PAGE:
Friday, August 30, 2013

Mega Canyon

Just when we thought there is nothing left undiscovered on the earth, we're surprised with a new particle, theory, or previously unknown species. Then, a new imaging technology offers a whopper discovery and we are again amazed at this wonderful planet that nurtures and supports us.

How big a discovery? How about another Grand Greenland. Seriously. 

The newly discovered "mega canyon" is approximately 460 miles (750 kilometers) long, making it longer than the Grand Canyon. In some places, it is 2,600 ft (800 meters) deep, similar to segments of the Grand Canyon. 

[By comparison, the Grand Canyon is 277 miles (446 km) long, up to 18 miles (29 km) wide and attains a depth of over a mile (6,000 ft or 1,800 m).]

This huge Greenland feature is thought to have existed before the current ice sheet covered it (i.e., millions of years).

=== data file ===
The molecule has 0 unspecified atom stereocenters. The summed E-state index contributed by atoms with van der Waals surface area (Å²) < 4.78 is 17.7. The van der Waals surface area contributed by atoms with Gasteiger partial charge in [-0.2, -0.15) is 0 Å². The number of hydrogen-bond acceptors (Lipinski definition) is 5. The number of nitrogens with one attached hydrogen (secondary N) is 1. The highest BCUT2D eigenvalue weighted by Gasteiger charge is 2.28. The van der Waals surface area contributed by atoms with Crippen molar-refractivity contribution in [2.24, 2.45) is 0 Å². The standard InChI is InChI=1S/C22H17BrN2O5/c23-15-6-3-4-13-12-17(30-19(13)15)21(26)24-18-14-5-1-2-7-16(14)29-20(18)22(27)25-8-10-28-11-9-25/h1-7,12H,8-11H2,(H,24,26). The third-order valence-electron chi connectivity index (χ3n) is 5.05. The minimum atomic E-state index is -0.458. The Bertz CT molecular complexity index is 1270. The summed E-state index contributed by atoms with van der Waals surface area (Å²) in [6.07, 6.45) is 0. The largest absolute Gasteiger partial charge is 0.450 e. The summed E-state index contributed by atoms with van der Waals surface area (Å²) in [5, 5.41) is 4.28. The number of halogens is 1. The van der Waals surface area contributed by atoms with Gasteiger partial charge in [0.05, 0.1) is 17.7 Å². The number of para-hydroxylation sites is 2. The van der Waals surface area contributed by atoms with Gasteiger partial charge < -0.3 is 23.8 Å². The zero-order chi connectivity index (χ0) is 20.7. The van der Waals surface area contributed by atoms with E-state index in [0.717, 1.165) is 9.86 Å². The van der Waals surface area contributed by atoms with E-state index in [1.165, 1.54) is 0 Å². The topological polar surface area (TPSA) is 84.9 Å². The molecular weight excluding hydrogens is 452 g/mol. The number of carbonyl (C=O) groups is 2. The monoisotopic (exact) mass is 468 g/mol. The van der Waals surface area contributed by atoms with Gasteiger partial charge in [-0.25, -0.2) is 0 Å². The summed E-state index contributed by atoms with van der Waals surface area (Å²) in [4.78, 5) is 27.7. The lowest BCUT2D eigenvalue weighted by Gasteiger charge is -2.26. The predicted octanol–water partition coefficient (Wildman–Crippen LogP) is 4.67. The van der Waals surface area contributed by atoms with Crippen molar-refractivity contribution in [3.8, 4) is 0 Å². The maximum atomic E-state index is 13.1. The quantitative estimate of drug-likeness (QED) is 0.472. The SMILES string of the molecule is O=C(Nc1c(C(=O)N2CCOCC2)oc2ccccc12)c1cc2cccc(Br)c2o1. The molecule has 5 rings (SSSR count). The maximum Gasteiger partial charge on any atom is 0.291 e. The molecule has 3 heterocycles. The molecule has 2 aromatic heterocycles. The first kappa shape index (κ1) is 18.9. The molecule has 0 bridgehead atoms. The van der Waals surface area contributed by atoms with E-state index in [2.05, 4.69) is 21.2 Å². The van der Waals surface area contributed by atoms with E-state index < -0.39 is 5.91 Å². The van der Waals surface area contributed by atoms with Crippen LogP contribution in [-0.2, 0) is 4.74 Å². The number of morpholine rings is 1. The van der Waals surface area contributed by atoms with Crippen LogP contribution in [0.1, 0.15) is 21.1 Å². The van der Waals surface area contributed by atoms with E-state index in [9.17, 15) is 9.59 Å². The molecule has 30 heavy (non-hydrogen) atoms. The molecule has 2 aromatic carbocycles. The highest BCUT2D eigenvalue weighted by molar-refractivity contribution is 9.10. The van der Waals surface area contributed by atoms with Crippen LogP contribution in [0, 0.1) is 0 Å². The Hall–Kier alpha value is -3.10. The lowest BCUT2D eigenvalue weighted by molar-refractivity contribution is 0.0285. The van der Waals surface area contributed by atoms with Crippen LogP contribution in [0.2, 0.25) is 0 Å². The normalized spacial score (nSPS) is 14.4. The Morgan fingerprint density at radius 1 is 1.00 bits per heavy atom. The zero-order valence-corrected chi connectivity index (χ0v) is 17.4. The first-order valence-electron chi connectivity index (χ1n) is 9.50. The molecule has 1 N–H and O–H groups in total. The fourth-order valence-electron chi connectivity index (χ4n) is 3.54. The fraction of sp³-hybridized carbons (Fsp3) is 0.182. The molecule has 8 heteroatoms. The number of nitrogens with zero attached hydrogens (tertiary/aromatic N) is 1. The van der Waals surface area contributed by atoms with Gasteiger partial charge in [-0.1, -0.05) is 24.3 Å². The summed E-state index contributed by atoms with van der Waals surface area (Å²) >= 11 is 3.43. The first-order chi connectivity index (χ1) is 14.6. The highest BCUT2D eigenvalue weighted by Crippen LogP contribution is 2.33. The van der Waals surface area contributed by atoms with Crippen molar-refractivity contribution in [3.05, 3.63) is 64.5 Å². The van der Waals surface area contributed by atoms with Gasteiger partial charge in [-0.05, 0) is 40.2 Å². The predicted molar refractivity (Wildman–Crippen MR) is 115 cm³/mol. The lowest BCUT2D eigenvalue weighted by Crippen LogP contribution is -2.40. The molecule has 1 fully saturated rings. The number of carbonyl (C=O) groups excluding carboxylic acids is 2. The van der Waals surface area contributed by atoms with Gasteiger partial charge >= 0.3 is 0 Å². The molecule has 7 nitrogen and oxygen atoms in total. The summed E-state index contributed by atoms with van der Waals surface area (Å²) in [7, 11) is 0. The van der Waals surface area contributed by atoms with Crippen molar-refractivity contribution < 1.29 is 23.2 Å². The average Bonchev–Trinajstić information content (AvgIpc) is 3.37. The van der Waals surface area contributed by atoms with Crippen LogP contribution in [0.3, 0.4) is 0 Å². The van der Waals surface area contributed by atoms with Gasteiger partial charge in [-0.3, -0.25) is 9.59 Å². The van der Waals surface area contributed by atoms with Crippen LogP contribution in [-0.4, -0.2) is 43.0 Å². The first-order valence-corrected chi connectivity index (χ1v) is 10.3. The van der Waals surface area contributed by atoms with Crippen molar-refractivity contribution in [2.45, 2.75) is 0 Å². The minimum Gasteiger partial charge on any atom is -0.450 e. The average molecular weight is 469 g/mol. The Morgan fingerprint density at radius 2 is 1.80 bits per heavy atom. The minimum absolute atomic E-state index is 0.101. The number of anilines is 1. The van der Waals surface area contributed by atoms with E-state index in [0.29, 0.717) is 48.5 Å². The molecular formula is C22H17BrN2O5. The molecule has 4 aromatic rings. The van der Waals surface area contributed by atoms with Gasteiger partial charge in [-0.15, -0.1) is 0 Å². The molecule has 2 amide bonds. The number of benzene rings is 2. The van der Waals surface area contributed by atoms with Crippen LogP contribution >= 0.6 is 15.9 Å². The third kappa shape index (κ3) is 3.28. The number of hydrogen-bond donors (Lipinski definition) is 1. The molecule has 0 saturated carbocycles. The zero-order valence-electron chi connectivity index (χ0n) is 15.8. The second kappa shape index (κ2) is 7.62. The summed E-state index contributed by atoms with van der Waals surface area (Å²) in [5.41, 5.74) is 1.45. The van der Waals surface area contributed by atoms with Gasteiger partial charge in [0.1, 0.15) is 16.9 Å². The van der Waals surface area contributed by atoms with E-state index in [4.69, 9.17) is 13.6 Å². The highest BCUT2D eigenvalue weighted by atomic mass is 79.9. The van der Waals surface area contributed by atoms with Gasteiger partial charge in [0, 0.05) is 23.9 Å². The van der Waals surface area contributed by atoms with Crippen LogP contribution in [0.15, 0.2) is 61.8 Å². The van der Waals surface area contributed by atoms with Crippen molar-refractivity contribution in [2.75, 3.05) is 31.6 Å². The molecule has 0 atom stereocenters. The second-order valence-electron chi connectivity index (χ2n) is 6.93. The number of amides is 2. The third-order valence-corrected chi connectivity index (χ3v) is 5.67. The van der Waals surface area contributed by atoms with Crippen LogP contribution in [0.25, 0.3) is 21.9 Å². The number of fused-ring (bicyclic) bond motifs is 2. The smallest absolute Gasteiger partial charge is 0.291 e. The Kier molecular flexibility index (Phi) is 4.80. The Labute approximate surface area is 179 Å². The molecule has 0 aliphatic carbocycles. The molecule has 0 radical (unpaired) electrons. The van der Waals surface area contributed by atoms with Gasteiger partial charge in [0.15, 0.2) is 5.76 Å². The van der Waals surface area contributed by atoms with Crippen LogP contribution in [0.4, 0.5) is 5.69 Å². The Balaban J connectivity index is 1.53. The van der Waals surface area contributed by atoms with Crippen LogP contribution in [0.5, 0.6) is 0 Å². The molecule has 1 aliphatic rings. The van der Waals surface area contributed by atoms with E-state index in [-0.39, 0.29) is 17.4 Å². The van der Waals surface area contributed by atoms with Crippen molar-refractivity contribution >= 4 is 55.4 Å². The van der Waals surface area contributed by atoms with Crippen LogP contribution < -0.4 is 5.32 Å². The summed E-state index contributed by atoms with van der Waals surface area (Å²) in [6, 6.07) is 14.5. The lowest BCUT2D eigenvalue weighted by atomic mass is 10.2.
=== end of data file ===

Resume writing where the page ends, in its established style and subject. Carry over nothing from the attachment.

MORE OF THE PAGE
By using thousands of miles of airborne radar information, collected by NASA and researchers from the United Kingdom and Germany over decades, scientists were able to determine the terrain beneath the ice sheet.

They used data collected by NASA's Operation IceBridge, an airborne science program that looks at polar ice. One of IceBridge's scientific instruments, the Multichannel Coherent Radar Depth Sounder, can image and measure the thickness and shape of bedrock beneath huge masses of ice. 

Announced yesterday, I'm sure we will be hearing lots more about the new find. Stay tuned.

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